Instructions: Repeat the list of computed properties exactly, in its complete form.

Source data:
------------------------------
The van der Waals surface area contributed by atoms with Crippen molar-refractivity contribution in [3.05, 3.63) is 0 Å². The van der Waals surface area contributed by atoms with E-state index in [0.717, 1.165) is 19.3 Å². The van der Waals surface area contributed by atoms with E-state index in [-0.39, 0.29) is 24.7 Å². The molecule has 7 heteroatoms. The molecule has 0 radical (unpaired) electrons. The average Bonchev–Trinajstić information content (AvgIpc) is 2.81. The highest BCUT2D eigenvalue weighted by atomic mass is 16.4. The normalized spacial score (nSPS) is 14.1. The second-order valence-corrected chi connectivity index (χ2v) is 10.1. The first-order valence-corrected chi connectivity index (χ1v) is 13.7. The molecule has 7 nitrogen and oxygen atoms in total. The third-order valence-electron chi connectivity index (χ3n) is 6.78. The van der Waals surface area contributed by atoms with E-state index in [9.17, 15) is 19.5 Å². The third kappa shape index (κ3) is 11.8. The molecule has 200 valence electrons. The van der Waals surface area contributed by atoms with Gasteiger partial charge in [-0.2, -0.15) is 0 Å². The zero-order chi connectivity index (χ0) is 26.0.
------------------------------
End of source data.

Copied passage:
The van der Waals surface area contributed by atoms with Crippen molar-refractivity contribution in [3.05, 3.63) is 0 Å². The van der Waals surface area contributed by atoms with E-state index in [0.717, 1.165) is 19.3 Å². The van der Waals surface area contributed by atoms with E-state index in [-0.39, 0.29) is 24.7 Å². The molecule has 7 heteroatoms. The molecule has 0 radical (unpaired) electrons. The average Bonchev–Trinajstić information content (AvgIpc) is 2.81. The highest BCUT2D eigenvalue weighted by atomic mass is 16.4. The normalized spacial score (nSPS) is 14.1. The second-order valence-corrected chi connectivity index (χ2v) is 10.1. The first-order valence-corrected chi connectivity index (χ1v) is 13.7. The molecule has 7 nitrogen and oxygen atoms in total. The third-order valence-electron chi connectivity index (χ3n) is 6.78. The van der Waals surface area contributed by atoms with E-state index in [9.17, 15) is 19.5 Å². The third kappa shape index (κ3) is 11.8. The molecule has 200 valence electrons. The van der Waals surface area contributed by atoms with Gasteiger partial charge in [-0.2, -0.15) is 0 Å². The zero-order chi connectivity index (χ0) is 26.0.